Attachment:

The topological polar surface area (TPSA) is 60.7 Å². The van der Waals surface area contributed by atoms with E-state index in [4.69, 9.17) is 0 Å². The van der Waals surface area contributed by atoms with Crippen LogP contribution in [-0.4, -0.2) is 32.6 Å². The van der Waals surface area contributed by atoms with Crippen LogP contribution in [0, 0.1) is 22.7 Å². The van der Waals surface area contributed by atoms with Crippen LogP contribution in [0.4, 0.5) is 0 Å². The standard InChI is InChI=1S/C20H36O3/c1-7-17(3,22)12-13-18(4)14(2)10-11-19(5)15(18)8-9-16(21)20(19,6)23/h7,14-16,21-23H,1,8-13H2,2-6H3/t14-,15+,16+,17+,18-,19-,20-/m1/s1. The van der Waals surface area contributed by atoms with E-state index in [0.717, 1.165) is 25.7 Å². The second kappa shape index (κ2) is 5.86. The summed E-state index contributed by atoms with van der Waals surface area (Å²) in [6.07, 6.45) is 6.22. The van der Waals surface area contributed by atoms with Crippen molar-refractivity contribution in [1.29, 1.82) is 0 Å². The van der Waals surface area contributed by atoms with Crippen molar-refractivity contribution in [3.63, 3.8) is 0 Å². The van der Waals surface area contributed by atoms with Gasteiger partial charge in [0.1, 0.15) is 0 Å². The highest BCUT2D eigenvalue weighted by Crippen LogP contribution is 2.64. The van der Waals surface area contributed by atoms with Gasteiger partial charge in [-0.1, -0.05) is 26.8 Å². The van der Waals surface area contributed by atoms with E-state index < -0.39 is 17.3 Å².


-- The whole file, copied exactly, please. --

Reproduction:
The topological polar surface area (TPSA) is 60.7 Å². The van der Waals surface area contributed by atoms with E-state index in [4.69, 9.17) is 0 Å². The van der Waals surface area contributed by atoms with Crippen LogP contribution in [-0.4, -0.2) is 32.6 Å². The van der Waals surface area contributed by atoms with Crippen LogP contribution in [0, 0.1) is 22.7 Å². The van der Waals surface area contributed by atoms with Crippen LogP contribution in [0.4, 0.5) is 0 Å². The standard InChI is InChI=1S/C20H36O3/c1-7-17(3,22)12-13-18(4)14(2)10-11-19(5)15(18)8-9-16(21)20(19,6)23/h7,14-16,21-23H,1,8-13H2,2-6H3/t14-,15+,16+,17+,18-,19-,20-/m1/s1. The van der Waals surface area contributed by atoms with E-state index in [0.717, 1.165) is 25.7 Å². The second kappa shape index (κ2) is 5.86. The summed E-state index contributed by atoms with van der Waals surface area (Å²) in [6.07, 6.45) is 6.22. The van der Waals surface area contributed by atoms with Crippen molar-refractivity contribution in [1.29, 1.82) is 0 Å². The van der Waals surface area contributed by atoms with Crippen molar-refractivity contribution in [3.63, 3.8) is 0 Å². The van der Waals surface area contributed by atoms with Gasteiger partial charge in [0.1, 0.15) is 0 Å². The highest BCUT2D eigenvalue weighted by Crippen LogP contribution is 2.64. The van der Waals surface area contributed by atoms with Gasteiger partial charge in [-0.1, -0.05) is 26.8 Å². The van der Waals surface area contributed by atoms with E-state index < -0.39 is 17.3 Å².